Later that year, I began preparations for getting a successor dog from GEB. When I contacted the school I was honest about the precarious status my life was at the moment due to the events at Lions World, but was firm in my desire to get a new dog before the onset of winter since this is the most difficult time for me to navigate. I was told the earliest date I could get was if I went into a full three week class, which was impossible since I had just started two new jobs. I was told that I could apply for an accelerated class and put my name on the home training list, but they would be far later dates. (Home training at that point had a two year wait list.) I requested to have that done, but made it clear I was looking at other schools.

Anyway, this application process was delayed a few times because of several upheavals in my life — quit one of my two jobs, moved, got another new job, and quit second of original two jobs — and the onset of a nasty winter. Suffice it to say GEB kept trying to schedule a home interview that I was incapable of having. Six months later I called GEB again to find out what was going on and we set a date for a home interview. This interview date was later rescheduled for a month or so later because I landed an interview with State Ed (for a different position than the one I currently hold). The rescheduled date I had was apparently a different date than the rep had and he showed up and I wasn’t home. We played telephone tag trying to schedule a third interview.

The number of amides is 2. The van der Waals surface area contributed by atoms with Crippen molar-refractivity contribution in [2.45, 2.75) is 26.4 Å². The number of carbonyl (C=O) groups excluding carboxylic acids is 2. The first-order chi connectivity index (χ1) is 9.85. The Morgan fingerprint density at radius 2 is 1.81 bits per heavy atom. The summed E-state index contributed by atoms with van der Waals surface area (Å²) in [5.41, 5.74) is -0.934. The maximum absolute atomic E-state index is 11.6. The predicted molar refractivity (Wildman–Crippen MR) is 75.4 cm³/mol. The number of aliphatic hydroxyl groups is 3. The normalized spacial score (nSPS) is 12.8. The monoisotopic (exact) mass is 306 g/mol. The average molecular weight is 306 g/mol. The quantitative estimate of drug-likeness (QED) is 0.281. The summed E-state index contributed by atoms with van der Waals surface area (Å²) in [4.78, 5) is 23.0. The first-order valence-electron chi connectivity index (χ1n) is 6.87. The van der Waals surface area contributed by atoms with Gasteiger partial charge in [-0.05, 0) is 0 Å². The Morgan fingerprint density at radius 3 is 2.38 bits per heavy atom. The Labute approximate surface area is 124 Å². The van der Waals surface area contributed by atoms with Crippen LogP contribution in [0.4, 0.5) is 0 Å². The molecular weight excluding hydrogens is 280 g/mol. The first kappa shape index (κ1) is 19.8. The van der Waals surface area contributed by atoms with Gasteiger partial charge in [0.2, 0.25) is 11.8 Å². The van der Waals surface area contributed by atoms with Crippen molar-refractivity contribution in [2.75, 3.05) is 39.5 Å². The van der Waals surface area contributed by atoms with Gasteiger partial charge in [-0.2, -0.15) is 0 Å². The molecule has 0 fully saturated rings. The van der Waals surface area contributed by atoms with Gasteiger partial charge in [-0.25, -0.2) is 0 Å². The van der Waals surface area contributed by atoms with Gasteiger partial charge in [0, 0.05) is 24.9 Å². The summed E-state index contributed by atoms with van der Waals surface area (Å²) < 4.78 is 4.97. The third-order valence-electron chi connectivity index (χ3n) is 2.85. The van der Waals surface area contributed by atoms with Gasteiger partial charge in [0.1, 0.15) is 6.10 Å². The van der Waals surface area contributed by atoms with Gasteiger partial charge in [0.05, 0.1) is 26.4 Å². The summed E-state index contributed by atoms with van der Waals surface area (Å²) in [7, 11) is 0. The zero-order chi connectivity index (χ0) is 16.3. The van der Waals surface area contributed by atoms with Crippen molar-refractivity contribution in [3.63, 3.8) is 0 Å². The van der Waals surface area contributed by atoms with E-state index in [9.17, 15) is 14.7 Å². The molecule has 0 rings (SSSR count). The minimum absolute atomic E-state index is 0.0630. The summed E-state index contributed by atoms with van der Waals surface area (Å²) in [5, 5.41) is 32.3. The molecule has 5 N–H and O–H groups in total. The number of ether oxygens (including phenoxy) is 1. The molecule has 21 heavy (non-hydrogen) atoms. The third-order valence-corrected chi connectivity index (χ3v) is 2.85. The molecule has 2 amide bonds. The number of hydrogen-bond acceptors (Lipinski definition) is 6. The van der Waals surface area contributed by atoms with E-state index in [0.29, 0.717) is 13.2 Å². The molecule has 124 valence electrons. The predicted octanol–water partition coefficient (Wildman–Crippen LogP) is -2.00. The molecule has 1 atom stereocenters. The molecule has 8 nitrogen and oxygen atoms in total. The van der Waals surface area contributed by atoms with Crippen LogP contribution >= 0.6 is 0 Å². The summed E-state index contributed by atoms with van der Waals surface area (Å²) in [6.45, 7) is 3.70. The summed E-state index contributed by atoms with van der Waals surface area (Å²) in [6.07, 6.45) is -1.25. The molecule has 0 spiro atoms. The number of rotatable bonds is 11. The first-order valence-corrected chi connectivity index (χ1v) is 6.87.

By this time I’d already been interviewed by Fidelco and would discover that my application was pending with them because GEB hadn’t forwarded the paperwork they needed to. A frantic call to GEB rectified this, and also continued my telephone tag about the home interview. Two weeks later I get a phone call from another rep while at work who was in town and wanted to do my home interview the next day — with so little advance notice, it shouldn’t surprise you that I wasn’t free. From my understanding, this action of not taking the interview put my application into some kind of holding pattern of which I was unaware.